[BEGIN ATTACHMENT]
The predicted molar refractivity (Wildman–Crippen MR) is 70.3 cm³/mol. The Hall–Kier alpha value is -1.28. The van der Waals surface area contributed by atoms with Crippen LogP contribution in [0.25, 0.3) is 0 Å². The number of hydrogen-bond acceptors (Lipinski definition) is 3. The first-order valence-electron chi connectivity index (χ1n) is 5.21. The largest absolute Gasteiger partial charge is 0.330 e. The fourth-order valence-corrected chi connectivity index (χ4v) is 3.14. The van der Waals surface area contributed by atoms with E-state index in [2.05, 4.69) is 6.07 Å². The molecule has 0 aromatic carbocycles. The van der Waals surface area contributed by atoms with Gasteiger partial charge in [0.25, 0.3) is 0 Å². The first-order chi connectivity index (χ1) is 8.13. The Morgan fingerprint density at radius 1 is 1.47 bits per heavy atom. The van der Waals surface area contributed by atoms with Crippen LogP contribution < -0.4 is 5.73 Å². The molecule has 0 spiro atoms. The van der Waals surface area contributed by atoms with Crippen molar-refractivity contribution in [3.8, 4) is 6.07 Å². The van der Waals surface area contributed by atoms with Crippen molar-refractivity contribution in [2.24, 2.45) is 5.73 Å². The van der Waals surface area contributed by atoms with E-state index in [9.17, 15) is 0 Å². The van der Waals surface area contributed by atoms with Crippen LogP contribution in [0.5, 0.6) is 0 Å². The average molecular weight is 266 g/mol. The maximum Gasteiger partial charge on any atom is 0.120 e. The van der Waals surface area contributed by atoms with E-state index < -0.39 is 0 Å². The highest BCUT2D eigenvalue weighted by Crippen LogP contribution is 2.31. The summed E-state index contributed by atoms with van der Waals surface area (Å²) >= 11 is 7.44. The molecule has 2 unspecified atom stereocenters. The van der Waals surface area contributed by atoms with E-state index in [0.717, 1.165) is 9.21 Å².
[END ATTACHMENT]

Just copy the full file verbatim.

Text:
The predicted molar refractivity (Wildman–Crippen MR) is 70.3 cm³/mol. The Hall–Kier alpha value is -1.28. The van der Waals surface area contributed by atoms with Crippen LogP contribution in [0.25, 0.3) is 0 Å². The number of hydrogen-bond acceptors (Lipinski definition) is 3. The first-order valence-electron chi connectivity index (χ1n) is 5.21. The largest absolute Gasteiger partial charge is 0.330 e. The fourth-order valence-corrected chi connectivity index (χ4v) is 3.14. The van der Waals surface area contributed by atoms with E-state index in [2.05, 4.69) is 6.07 Å². The molecule has 0 aromatic carbocycles. The van der Waals surface area contributed by atoms with Gasteiger partial charge in [0.25, 0.3) is 0 Å². The first-order chi connectivity index (χ1) is 8.13. The Morgan fingerprint density at radius 1 is 1.47 bits per heavy atom. The van der Waals surface area contributed by atoms with Crippen LogP contribution < -0.4 is 5.73 Å². The molecule has 0 spiro atoms. The van der Waals surface area contributed by atoms with Crippen molar-refractivity contribution in [3.8, 4) is 6.07 Å². The van der Waals surface area contributed by atoms with Crippen molar-refractivity contribution in [2.24, 2.45) is 5.73 Å². The van der Waals surface area contributed by atoms with E-state index in [9.17, 15) is 0 Å². The van der Waals surface area contributed by atoms with Crippen LogP contribution in [0.5, 0.6) is 0 Å². The average molecular weight is 266 g/mol. The maximum Gasteiger partial charge on any atom is 0.120 e. The van der Waals surface area contributed by atoms with E-state index < -0.39 is 0 Å². The highest BCUT2D eigenvalue weighted by Crippen LogP contribution is 2.31. The summed E-state index contributed by atoms with van der Waals surface area (Å²) >= 11 is 7.44. The molecule has 2 unspecified atom stereocenters. The van der Waals surface area contributed by atoms with E-state index in [0.717, 1.165) is 9.21 Å².